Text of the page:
Constitutions of Clarendon

Show Summary Details

Quick Reference

A document presented by Henry II of England to a council convened at Clarendon, near Salisbury, in 1166. The king sought to define certain relationships between the state and the Church according to established usage. Churchmen, in particular Thomas à Becket, saw it as state interference. The most controversial issue, benefit of clergy, concerned Henry's claim to try in his law courts clerics who had already been convicted in the ecclesiastical courts. After Becket's murder in 1170 Henry conceded the benefit of clergy, but not other points at issue.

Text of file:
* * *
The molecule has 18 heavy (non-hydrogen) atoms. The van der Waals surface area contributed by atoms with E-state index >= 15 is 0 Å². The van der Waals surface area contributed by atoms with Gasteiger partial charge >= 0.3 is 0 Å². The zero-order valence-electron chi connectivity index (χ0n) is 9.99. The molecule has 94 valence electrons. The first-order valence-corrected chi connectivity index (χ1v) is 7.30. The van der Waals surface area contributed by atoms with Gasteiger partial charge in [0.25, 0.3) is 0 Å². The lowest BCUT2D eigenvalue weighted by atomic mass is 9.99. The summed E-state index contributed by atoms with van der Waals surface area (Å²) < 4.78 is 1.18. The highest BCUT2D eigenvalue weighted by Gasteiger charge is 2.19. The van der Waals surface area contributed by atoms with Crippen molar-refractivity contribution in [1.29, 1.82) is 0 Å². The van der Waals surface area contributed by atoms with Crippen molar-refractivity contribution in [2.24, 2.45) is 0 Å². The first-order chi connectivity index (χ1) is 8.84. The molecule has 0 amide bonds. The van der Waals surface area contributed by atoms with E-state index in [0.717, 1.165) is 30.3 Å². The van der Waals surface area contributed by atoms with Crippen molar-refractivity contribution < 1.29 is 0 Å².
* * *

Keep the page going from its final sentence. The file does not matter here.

Subjects: History.

Reference entries

See all related reference entries in Oxford Index »

Users without a subscription are not able to see the full content. Please, subscribe or login to access all content.